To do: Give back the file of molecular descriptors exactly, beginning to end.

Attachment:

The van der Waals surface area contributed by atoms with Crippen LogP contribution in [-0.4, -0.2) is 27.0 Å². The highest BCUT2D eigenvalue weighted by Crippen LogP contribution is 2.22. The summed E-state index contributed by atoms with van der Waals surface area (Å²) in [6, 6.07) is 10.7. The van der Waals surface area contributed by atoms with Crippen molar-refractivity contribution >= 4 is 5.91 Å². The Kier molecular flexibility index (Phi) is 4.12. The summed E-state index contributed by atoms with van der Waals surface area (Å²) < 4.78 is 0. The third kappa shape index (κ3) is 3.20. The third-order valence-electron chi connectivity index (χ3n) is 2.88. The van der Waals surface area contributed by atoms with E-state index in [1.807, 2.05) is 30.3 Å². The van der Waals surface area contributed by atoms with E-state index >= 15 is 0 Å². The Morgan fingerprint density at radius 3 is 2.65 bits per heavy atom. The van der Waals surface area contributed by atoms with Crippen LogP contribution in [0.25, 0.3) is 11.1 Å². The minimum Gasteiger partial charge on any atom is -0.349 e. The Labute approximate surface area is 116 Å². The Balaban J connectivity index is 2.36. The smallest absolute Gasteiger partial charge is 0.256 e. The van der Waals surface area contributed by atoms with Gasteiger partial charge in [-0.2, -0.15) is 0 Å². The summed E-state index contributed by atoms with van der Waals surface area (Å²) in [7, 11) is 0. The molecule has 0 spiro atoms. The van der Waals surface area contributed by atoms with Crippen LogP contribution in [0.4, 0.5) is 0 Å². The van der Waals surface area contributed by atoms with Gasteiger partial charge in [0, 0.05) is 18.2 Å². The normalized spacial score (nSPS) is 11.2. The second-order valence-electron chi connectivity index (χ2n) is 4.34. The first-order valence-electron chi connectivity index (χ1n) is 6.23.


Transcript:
The van der Waals surface area contributed by atoms with Crippen LogP contribution in [-0.4, -0.2) is 27.0 Å². The highest BCUT2D eigenvalue weighted by Crippen LogP contribution is 2.22. The summed E-state index contributed by atoms with van der Waals surface area (Å²) in [6, 6.07) is 10.7. The van der Waals surface area contributed by atoms with Crippen molar-refractivity contribution >= 4 is 5.91 Å². The Kier molecular flexibility index (Phi) is 4.12. The summed E-state index contributed by atoms with van der Waals surface area (Å²) < 4.78 is 0. The third kappa shape index (κ3) is 3.20. The third-order valence-electron chi connectivity index (χ3n) is 2.88. The van der Waals surface area contributed by atoms with E-state index in [1.807, 2.05) is 30.3 Å². The van der Waals surface area contributed by atoms with E-state index >= 15 is 0 Å². The Morgan fingerprint density at radius 3 is 2.65 bits per heavy atom. The van der Waals surface area contributed by atoms with Crippen LogP contribution in [0.25, 0.3) is 11.1 Å². The minimum Gasteiger partial charge on any atom is -0.349 e. The Labute approximate surface area is 116 Å². The Balaban J connectivity index is 2.36. The smallest absolute Gasteiger partial charge is 0.256 e. The van der Waals surface area contributed by atoms with Gasteiger partial charge in [-0.2, -0.15) is 0 Å². The summed E-state index contributed by atoms with van der Waals surface area (Å²) in [7, 11) is 0. The molecule has 0 spiro atoms. The van der Waals surface area contributed by atoms with Crippen LogP contribution in [0.4, 0.5) is 0 Å². The van der Waals surface area contributed by atoms with Gasteiger partial charge in [0, 0.05) is 18.2 Å². The normalized spacial score (nSPS) is 11.2. The second-order valence-electron chi connectivity index (χ2n) is 4.34. The first-order valence-electron chi connectivity index (χ1n) is 6.23.